Onhan language

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Not to be confused with Ongan languages.
Loocnon, Inonhan
Native to Philippines
Region Western Visayas
Native speakers
86,000 (2000)[1]
Language codes
ISO 639-3 loc
Glottolog inon1237[2]
Inonhan language map.png
Inonhan language map based on Ethnologue

Onhan is a regional Western Visayan language spoken, along with the Romblomanon and Asi languages, in the province of Romblon, Philippines. The language is also known as Inunhan and Loocnon.

  • Onhan language has three variants- those speaking in the municipalities of Santa Maria, and Alcantara uses /l/ instead of /r/. Example "kararaw" is "kalalaw", and other speakers change /r/ or /l/ for /d/ as in "run" or "lun" to "dun"

Specifically Onhan is spoken on the following islands within Romblon:

As a variant of the Kinaray-a language, some speakers are found on the island of Boracay in Aklan province as well as parts of the island of Panay, specifically in the following municipalities: Malay, Nabas and Buruanga. In Oriental and Occidental Mindoro provinces, migrant Onhan speakers from Tablas Island brought the language to the following municipalities: San Jose, Bulalacao, Mansalay, Roxas, and some parts of Bongabong. As such, it is very much related to Kinaray-a and Kuyonon.



Ergative Oblique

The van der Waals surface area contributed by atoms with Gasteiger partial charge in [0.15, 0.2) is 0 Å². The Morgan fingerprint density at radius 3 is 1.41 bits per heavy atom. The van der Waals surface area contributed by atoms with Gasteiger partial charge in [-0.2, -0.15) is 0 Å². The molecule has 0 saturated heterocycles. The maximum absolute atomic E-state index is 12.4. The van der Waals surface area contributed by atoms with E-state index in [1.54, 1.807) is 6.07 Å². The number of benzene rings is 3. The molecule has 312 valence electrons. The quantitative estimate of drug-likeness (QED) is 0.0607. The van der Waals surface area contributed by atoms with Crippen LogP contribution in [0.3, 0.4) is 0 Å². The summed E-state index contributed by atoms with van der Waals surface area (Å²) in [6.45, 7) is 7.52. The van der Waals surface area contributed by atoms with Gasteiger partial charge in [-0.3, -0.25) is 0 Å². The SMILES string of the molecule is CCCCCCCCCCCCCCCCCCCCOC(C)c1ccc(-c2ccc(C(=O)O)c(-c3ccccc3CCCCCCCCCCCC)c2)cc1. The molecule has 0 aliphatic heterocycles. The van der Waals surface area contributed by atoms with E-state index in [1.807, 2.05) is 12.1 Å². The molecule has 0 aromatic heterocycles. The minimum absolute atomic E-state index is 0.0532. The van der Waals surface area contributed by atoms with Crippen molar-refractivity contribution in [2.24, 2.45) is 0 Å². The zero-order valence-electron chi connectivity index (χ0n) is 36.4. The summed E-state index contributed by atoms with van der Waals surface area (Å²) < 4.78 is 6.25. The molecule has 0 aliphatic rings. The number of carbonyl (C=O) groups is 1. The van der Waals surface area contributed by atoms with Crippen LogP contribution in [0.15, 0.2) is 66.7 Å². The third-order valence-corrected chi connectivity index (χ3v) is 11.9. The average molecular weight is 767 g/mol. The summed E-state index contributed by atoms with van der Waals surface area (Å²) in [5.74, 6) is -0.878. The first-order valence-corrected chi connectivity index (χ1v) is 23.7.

1st person singular ako takon nakon, ko akon
2nd person singular ikaw, kaw timo nimo, mo imo
3rd person singular imaw nana ana
1st person plural inclusive kita taton naton, ta aton
1st person plural exclusive kami tamon namon amon
2nd person plural kamo tinyo ninyo inyo
3rd person plural sanda nanda anda


Number Onhan
1 Isyá
2 Darwá
3 Tatló
4 Upat
5 Limá
6 An-um
7 Pitó
8 Waló
9 Siyám
10 Sampúlô
100 Isya-kagatús
1000 Isya-kalibó
First Una
Second Pang-duhá
Third Pangat-lo
Fourth Pang-upat
Fifth Pang-limá
Sixth Pang-an-um
Seventh Pang-pitó
Eighth Pang-waló
Ninth Pang-siyám
Tenth Pang-sampúlô


The New Testament was translated into Bisaya-Inunhan by Eldon Leano Talamisan and published in 1999. The Harrow ( Ang Singkaw), an official publication of Romblon State University publishes Inunhan poems, stories and other genre of literature.


  1. ^ Onhan at Ethnologue (18th ed., 2015)
  2. ^ Hammarström, Harald; Forkel, Robert; Haspelmath, Martin; Bank, Sebastian, eds. (2016). "Inonhan". Glottolog 2.7. Jena: Max Planck Institute for the Science of Human History.